# planes intersecting a convex polytope

We are given a $d$-dimensional convex polytope ${\cal P}$ in $N$-dimensional space where $d<N-1$. Consider several planes $P_i$ corresponding to inequalities $f_i(X)\ge 0$. We are given that each such plane intersects ${\cal P}$ such that there are points in ${\cal P}$ that violate the corresponding inequality and others that satisfy it. Let these intersections create $k$ regions $R_1,\ldots,R_k$ in polytope ${\cal P}$ such that $\cup_iR_i={\cal P}$ and each $R_i$ corresponds to the violated side of some inequality. Also, there must exist at least one point in each $R_i$ such that there is a unique $P_i$ whose inequality is violated by that point. We would like to get a non-trivial upper bound on the value of $k$. Any suggestions, ideas on how to arrive at such a bound would be highly appreciated.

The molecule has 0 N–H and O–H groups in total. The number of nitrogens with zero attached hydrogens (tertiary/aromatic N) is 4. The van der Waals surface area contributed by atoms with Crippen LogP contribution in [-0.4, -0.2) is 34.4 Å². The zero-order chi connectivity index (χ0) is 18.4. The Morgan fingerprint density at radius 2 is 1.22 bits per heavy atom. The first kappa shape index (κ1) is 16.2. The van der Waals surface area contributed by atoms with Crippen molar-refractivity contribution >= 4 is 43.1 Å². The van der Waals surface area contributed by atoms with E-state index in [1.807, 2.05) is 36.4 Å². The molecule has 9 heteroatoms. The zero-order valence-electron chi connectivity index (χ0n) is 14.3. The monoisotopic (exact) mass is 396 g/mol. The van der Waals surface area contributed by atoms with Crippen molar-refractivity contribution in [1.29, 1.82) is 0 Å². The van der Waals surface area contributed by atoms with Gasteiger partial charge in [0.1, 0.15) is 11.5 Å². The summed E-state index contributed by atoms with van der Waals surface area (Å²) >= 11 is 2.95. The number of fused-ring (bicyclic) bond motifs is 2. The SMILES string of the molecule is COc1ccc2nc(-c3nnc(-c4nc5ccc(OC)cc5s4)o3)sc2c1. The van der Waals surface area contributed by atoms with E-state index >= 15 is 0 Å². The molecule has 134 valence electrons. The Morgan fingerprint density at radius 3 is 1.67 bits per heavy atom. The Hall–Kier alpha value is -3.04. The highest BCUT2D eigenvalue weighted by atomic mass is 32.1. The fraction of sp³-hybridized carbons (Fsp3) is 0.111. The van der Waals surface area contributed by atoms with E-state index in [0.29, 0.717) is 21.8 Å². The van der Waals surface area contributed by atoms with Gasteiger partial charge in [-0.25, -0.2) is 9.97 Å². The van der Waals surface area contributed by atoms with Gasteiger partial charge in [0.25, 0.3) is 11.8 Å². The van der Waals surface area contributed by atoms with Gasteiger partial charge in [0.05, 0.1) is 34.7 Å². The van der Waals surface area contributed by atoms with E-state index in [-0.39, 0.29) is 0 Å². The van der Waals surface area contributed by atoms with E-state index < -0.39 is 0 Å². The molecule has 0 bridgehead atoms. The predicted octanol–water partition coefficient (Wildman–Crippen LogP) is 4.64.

• What is the "trivial" upper bound? Infinity? – Yoav Kallus May 26 '15 at 15:01
• Consider the configuration of spherical caps on a 2-sphere: each of $k$ caps is a hemisphere, with centers tracing a line of latitude near the north pole; each cap dips down at its southernmost point to a latitude $-\epsilon$, and each cap intersects the next one to the east at a latitude $-\delta$; and add one more cap consisting of all points of latitude no more than $-\delta$. Each cap includes a point not covered by any other cap, and $k$ can be as large as you wish. Since you want a polytope, you can triangulate the ball, and if you do it finely enough, you will preserve these properties. – Yoav Kallus May 26 '15 at 15:33